For 25 years, Brother Colbert and Joyce Croft have led the community in a Labor Day gospel sing.
That doesn’t change this coming holiday as the songwriting Crofts host the 25th Annual Labor Day Gospel Sing.
Joyce plans to attend Monday afternoon and evening; however, Colbert will be unable to attend, Joyce said Thursday.
Colbert Croft fell ill many years ago. With only 10 days in the hospital this year, he’s had nine good months, Joyce said.
“We’re going through that journey,” she said. “God has certainly done a work in his life.”
As for Joyce, she is committed to caring for her husband, but she has also been working to complete some of their songs left in various stages of composition.
Joyce hopes to add more completed tunes to the estimated 5,000 songs already written by the Crofts.
Joyce Croft has loved telling the story about the time that she and Colbert attended an unrelated concert as audience members. As a gospel group sung the refrain, “I’m gonna
walk, I’m gonna talk for my Lord,” the singers dedicated the gospel tune to its songwriters, the Crofts. The group had no idea that the Crofts were seated in the audience.
Many people know the Crofts’ music but don’t associate it with the songwriters. The Kingsmen and Marty Stuart, for example, lead a long list of musicians who have sung and recorded “I Can’t Even Walk (Without You Holding My Hand).”
But it was the Crofts who wrote those famous lines in 1974. It was the Crofts who penned the lines: “I can’t even walk without You holding my hand. The mountain’s too high and the valley’s too wide. Down on my knees, I learned to stand. And I can’t even walk without You holding my hand.”
It was the Crofts who penned other gospel classics such as “Flow Through Me,” “I Believe He Died For Me,” “Come Into the Presence,” “Almost Home.”
But people don’t always recognize the people who write even their favorite songs. Joyce Croft once recalled the time when she and her husband performed “I Can’t Even Walk.”
“The pastor’s wife said, ‘That is my favorite song.’ We thanked her and asked, ‘When did you find out we wrote it?’ She looked at us and said, ‘You wrote it?’”
Yes, and it was music that brought Colbert and Joyce together.
She had taken piano lessons since the age of 12 in Valdosta. Her high school senior year, Joyce performed in one of her music teacher’s programs. Colbert worked sound equipment, recording the show.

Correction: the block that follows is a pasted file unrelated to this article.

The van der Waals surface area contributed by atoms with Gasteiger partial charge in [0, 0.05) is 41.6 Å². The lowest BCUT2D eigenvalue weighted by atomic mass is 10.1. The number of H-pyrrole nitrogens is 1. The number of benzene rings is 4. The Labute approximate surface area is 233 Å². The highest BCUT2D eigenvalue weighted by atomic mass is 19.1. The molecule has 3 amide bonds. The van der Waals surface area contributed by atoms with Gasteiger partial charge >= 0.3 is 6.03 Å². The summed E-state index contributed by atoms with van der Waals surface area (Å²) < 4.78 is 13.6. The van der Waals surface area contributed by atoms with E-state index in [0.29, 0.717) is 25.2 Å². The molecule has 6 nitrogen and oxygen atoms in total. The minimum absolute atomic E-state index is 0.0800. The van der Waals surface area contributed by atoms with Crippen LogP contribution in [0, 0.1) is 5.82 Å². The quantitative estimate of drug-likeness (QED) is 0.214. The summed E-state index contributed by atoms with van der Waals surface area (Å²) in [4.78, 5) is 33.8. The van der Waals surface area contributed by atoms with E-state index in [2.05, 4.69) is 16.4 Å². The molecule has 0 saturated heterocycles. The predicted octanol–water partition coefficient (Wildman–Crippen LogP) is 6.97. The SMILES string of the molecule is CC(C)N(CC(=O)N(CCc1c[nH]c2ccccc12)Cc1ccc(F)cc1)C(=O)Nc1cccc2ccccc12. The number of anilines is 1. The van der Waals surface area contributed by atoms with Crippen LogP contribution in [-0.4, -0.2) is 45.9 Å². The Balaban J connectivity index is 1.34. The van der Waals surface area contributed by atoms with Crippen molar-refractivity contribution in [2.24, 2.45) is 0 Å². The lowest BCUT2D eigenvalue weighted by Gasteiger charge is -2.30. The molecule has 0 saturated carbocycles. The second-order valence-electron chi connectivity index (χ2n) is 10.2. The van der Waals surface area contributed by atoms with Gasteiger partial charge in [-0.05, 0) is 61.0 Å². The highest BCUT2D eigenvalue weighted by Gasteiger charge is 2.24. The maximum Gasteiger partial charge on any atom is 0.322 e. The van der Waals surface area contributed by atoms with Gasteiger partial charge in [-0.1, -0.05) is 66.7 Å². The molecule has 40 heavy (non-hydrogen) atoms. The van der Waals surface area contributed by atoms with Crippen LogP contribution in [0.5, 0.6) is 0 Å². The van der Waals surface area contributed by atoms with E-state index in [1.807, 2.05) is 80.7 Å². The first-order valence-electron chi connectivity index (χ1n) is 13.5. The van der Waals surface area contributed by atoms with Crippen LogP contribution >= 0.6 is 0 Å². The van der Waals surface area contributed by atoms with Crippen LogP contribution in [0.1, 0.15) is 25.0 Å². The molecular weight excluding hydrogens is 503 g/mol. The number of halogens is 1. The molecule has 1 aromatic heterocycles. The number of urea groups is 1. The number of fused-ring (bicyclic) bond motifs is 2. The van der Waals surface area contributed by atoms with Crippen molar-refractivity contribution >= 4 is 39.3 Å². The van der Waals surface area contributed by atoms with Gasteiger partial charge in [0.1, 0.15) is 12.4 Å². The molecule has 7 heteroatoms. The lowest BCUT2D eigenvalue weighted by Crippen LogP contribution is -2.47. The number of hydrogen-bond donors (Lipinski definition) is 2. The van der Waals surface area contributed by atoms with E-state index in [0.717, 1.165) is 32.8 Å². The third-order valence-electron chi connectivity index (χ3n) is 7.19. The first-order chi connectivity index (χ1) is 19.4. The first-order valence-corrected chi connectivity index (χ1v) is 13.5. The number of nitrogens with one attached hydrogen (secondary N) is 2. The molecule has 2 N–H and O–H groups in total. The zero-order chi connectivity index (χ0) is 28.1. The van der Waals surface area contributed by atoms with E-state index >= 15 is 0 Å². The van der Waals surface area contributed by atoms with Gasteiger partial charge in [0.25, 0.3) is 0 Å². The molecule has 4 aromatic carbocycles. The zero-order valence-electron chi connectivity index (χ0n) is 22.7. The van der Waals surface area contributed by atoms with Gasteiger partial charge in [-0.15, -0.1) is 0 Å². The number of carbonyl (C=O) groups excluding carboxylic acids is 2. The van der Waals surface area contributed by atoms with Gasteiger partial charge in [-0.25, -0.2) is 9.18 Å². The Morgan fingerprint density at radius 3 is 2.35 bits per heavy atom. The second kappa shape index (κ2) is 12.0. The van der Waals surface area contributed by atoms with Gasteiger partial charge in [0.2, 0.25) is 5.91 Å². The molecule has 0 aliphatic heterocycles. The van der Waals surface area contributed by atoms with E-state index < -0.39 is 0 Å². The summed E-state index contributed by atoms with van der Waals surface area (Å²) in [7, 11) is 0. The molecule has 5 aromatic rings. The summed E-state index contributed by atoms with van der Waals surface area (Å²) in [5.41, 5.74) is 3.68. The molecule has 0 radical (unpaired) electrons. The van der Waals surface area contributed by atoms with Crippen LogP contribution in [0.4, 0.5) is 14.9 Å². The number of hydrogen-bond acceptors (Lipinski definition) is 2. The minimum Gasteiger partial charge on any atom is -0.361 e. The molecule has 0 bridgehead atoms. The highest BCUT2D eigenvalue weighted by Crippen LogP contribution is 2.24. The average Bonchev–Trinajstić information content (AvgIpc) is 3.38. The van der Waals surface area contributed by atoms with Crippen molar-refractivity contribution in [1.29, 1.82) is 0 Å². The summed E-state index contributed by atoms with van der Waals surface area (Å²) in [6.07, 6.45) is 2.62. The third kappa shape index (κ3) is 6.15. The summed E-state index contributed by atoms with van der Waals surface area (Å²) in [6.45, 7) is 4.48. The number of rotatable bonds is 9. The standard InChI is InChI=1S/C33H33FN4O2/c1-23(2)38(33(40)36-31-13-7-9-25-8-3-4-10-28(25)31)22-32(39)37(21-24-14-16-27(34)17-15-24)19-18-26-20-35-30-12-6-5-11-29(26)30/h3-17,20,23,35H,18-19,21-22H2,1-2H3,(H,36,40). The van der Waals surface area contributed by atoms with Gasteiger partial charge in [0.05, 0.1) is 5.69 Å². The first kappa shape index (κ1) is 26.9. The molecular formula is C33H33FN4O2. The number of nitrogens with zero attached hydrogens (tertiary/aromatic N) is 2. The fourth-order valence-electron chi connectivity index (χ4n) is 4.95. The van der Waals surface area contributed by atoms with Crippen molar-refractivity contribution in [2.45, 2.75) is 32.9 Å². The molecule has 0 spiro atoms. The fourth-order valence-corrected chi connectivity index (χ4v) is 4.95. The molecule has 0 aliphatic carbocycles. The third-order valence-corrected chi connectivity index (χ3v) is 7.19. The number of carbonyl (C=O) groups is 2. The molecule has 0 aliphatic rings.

He asked Joyce out. She said yes. They have been married nearly 50 years now.
They also shared a musical rapport. Colbert would think of a song and sing it. Given her music studies, she picked up the tune of his singing and played the song.
They began writing their songs down. The young Colbert predicted they would have sheet music in the future. Little did he realize, they would eventually have sheet music for 5,000 songs.
They would share in the creative duties of writing songs from their home in Jasper, Fla. While pastoring at Faith Chapel in Jasper, they began a free Labor Day Gospel Sing in Hamilton County, Fla. In 1998, the Crofts moved to Colbert’s hometown of Valdosta.
A year later, Colbert suffered a debilitating stroke. With help from others, the Crofts have continued the annual Labor Day concert.
Despite Colbert’s health problems, the couple has endured. At times, he has been well. At others times, he has not been well. He rarely speaks; however, people seem to know what’s in his life.
“I’ve had people who do not know us ask me if he’s a preacher, and I’ll tell them, yes,” Joyce said, “and they say, I knew he must be a preacher. I felt the presence of God.”
The 25th Annual Labor Day Gospel Sing, features Archie Watkins, Darrell Luster, New Tradition, the Sammy Glass Family, the Johnson Two, Ken Williams, and Joyce Croft.
When: Monday, Sept. 2, Labor Day, with free bean supper, 3 p.m.; free gospel music, starts 5 p.m.
Where: Mathis City Auditorium, 2300 N. Ashley St.
Admission: Free. A love offering will be taken.
More information: Call (229) 251-6271; or (386) 303-1276.